For several hours during a recent pleasant evening, a farm in Ottawa County had the ambiance of a Five Star restaurant.
The guests sipped wine and sampled hors d’oeuvres before dinner while the music of a classical guitarist wafted over the fields.
The first courses offered were a salad of fresh field greens with cranberries, peaches, bleu cheese and apples topped with a maple vinaigrette dressing and a chilled soup of garbanzo beans, basil and leeks. The entrée was pan-roasted chicken breasts with blue potato gratin and peas. For dessert, diners enjoyed lemon shortcake with raspberries and Chantilly cream.
The menu reflected the work of Kurt and Corinna Bench, owners of Shared Legacy Farms who operate a Community Supported Agriculture program at their farm near Elmore.
To date, about 350 households are CSA members.
The dinner, which the Bench’s dubbed Field to Table, offered those enrolled in the CSA a chance to see the farm and enjoy a meal featuring its organically-grown produce.
“We wanted to create an event on our farm where our CSA members could come out and not only eat a top-notch meal made with produce straight off our fields, but also walk our vegetable beds and experience our farm first-hand in a truly first-class kind of way,” Kurt said.
The Bench’s hired a local chef, Edward Logan, to prepare the meal.
“We knew chef Ed from Terra (State Community College) and knew that he would do some creative stuff that would make our produce shine,” Bench said.
Corinna said the setting - in the midst of the 10-plus-acre farm – made the culinary experience more vivid.
“Seated at my table, watching the stunning sunset, then seeing the winter squash and cabbages and tomatoes growing just yards away from me, the meal took on another level. We were eating this food that had a story behind it,” she said. “Many of our customers had never made the drive out here. It was something we wanted them to see.”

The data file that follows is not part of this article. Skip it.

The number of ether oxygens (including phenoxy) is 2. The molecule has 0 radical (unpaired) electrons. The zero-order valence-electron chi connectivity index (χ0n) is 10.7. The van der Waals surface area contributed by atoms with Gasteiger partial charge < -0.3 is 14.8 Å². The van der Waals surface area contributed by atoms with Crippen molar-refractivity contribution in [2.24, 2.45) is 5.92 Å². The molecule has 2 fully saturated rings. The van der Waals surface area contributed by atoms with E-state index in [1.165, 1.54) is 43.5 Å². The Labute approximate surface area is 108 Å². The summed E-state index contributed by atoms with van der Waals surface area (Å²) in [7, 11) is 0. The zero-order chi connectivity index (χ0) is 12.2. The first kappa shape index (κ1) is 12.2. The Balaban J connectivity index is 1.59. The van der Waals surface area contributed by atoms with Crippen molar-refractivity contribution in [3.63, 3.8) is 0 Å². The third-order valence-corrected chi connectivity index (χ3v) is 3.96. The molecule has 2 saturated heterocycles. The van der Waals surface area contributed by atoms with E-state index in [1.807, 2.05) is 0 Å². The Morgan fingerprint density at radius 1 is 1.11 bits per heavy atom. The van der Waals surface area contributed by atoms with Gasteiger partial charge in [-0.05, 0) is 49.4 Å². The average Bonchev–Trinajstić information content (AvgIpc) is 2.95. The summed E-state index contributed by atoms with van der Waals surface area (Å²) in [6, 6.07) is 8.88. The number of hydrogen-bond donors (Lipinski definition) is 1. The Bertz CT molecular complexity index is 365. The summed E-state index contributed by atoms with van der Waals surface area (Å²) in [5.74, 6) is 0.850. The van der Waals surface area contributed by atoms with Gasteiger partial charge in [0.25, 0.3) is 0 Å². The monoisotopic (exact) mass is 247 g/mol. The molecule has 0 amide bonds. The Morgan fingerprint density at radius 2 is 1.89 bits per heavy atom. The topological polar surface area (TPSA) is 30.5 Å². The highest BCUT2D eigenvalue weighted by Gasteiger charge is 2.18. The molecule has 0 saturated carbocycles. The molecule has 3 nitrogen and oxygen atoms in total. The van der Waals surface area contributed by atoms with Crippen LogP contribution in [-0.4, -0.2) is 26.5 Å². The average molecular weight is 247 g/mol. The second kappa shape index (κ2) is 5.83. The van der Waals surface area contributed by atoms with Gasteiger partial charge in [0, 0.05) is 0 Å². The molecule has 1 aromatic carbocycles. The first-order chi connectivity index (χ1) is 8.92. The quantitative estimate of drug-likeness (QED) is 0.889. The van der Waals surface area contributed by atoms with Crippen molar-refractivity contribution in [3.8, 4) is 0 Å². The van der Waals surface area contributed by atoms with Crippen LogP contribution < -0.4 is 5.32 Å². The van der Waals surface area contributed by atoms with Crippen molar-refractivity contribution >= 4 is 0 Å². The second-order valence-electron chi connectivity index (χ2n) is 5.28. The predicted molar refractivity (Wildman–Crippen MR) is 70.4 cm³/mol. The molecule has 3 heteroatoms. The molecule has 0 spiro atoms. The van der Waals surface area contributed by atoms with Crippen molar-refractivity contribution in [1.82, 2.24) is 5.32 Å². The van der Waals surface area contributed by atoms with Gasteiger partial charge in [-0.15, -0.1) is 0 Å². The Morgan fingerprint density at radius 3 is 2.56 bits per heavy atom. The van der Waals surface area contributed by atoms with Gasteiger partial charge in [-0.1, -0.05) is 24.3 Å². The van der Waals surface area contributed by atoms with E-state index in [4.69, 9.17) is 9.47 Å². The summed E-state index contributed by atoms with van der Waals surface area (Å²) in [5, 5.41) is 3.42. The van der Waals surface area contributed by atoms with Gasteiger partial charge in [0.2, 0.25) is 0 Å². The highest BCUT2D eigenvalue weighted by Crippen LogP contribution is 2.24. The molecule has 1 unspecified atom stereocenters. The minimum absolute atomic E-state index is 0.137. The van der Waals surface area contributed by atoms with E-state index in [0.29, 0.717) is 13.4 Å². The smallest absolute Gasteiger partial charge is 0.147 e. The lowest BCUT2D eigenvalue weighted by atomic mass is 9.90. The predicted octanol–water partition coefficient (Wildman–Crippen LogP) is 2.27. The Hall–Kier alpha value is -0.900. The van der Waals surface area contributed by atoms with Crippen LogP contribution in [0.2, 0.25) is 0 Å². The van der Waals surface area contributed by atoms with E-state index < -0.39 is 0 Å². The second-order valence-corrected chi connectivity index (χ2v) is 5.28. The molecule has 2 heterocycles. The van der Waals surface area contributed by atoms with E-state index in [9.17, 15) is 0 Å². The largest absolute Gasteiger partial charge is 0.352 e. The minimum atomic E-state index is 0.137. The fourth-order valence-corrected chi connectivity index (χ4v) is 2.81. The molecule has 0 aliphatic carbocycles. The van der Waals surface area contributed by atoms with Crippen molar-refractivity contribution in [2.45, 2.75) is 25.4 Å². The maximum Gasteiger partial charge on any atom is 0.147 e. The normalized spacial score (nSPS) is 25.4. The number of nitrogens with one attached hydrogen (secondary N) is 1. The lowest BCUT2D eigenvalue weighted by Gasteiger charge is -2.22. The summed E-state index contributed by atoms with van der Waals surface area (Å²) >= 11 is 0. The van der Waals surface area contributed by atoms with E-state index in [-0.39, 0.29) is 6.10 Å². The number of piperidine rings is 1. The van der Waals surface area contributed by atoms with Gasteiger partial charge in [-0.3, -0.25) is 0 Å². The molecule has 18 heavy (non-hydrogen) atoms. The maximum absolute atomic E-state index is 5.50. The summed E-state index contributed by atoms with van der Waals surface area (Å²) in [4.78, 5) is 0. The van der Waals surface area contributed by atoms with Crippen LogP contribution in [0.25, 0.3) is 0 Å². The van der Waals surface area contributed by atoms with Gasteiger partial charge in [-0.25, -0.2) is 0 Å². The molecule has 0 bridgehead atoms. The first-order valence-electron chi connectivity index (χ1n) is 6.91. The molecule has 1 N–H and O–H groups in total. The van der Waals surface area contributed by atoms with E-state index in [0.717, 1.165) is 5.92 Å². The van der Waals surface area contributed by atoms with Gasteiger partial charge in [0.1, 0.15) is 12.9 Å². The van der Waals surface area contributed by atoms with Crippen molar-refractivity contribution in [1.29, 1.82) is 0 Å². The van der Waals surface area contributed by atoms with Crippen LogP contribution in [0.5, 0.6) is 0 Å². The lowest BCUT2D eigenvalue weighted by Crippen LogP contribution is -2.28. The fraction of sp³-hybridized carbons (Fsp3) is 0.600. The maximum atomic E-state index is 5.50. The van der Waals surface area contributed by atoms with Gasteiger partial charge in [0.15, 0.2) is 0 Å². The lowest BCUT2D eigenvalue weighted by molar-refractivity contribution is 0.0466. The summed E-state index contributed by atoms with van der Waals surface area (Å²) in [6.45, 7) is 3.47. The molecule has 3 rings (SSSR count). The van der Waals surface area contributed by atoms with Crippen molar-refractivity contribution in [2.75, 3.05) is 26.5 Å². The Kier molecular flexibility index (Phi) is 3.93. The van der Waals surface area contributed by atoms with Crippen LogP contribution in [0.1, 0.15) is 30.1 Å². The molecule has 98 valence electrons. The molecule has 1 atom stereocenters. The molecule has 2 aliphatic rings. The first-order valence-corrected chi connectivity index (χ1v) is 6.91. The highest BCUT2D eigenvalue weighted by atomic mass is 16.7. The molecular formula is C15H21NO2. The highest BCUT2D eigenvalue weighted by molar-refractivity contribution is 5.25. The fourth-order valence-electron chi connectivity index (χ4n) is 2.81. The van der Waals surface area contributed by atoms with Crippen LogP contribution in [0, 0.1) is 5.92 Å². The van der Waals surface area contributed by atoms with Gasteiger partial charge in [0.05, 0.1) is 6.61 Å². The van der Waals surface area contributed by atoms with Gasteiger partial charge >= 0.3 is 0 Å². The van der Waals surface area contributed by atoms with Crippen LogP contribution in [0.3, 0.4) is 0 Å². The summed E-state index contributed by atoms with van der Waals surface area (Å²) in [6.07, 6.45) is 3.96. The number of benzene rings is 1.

Shared Legacy holds several family events during the year, including a pesto fest, tomato canning workshop, hayrides and bonfire/pumpkin hunt, but the dinner was an idea the Bench’s had been considering for a couple of years.
It was time to try something more elegant, Corinna said. Another dinner will be planned for next year.
This past spring was a turning point for Kurt as he decided to leave a full-time job off the farm and focus on the CSA, which he and his wife started in 2008 with only 12 enrolled customers.
Since then, membership has doubled each year.
“That was a big leap of faith for us,” Corinna said. “He used to work in the fields until 11 or 12 at night with a head lamp, then get up at 5 a.m. to go to his full-time job.”
Members will be offered the first opportunity to re-enroll with Shared Legacy Farms for the 2014 season, she said. Enrollment for the general public will be offered starting on Oct. 21.
LocalHarvest, a clearing house of information about Community Supported Agriculture, says there are about 4,000 CSA farms in its nation-wide database.
“There is an important concept woven into the CSA model that takes the concept beyond the usual commercial transaction, That is the notion of shared risk: In most CSAs, members pay up front for the whole season and the farmers do their best to provide an abundant box of produce each week. If things are slim, members are not typically reimbursed. The result is a feeling of `we’re in this together,’ “ the LocalHarvest website says.
Corinna said Share Legacy Farms suffered a significant loss in yields this summer due to flooding conditions in July but most customers have been understanding.
“All in all we had a very good year considering we had a rough patch there for about three weeks,” she said.
More information is available at www.SharedLegacyFarms.com.